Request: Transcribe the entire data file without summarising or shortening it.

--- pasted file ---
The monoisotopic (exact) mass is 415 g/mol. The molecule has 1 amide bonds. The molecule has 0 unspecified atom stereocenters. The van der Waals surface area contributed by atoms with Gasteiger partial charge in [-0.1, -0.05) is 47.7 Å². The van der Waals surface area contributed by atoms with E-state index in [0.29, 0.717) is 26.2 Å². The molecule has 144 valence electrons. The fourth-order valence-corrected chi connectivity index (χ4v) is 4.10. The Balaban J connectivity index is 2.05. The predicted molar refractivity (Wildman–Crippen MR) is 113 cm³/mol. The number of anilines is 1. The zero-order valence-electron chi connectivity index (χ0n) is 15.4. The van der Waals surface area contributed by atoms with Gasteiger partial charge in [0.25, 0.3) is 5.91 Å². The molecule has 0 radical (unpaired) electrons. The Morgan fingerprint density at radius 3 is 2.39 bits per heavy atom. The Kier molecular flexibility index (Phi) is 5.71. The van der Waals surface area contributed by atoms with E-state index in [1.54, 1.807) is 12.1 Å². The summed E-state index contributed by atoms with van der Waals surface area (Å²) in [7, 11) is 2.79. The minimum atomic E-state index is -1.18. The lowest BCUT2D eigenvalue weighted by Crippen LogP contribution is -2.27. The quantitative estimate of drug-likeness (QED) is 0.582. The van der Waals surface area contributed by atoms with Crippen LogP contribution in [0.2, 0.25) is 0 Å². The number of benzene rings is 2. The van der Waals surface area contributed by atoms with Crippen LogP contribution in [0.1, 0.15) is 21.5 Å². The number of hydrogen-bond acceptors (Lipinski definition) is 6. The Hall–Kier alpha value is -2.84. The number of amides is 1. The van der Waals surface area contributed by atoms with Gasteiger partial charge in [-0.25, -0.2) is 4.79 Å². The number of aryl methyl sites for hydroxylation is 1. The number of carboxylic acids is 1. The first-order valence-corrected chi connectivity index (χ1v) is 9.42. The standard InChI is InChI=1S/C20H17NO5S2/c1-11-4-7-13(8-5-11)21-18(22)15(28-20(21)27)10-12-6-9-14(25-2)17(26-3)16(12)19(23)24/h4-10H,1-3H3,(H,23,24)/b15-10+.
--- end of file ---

The monoisotopic (exact) mass is 415 g/mol. The molecule has 1 amide bonds. The molecule has 0 unspecified atom stereocenters. The van der Waals surface area contributed by atoms with Gasteiger partial charge in [-0.1, -0.05) is 47.7 Å². The van der Waals surface area contributed by atoms with E-state index in [0.29, 0.717) is 26.2 Å². The molecule has 144 valence electrons. The fourth-order valence-corrected chi connectivity index (χ4v) is 4.10. The Balaban J connectivity index is 2.05. The predicted molar refractivity (Wildman–Crippen MR) is 113 cm³/mol. The number of anilines is 1. The zero-order valence-electron chi connectivity index (χ0n) is 15.4. The van der Waals surface area contributed by atoms with Gasteiger partial charge in [0.25, 0.3) is 5.91 Å². The molecule has 0 radical (unpaired) electrons. The Morgan fingerprint density at radius 3 is 2.39 bits per heavy atom. The Kier molecular flexibility index (Phi) is 5.71. The van der Waals surface area contributed by atoms with E-state index in [1.54, 1.807) is 12.1 Å². The summed E-state index contributed by atoms with van der Waals surface area (Å²) in [7, 11) is 2.79. The minimum atomic E-state index is -1.18. The lowest BCUT2D eigenvalue weighted by Crippen LogP contribution is -2.27. The quantitative estimate of drug-likeness (QED) is 0.582. The van der Waals surface area contributed by atoms with Crippen LogP contribution in [0.2, 0.25) is 0 Å². The number of benzene rings is 2. The van der Waals surface area contributed by atoms with Crippen LogP contribution in [0.1, 0.15) is 21.5 Å². The number of hydrogen-bond acceptors (Lipinski definition) is 6. The Hall–Kier alpha value is -2.84. The number of amides is 1. The van der Waals surface area contributed by atoms with Gasteiger partial charge in [-0.25, -0.2) is 4.79 Å². The number of aryl methyl sites for hydroxylation is 1. The number of carboxylic acids is 1. The first-order valence-corrected chi connectivity index (χ1v) is 9.42. The standard InChI is InChI=1S/C20H17NO5S2/c1-11-4-7-13(8-5-11)21-18(22)15(28-20(21)27)10-12-6-9-14(25-2)17(26-3)16(12)19(23)24/h4-10H,1-3H3,(H,23,24)/b15-10+.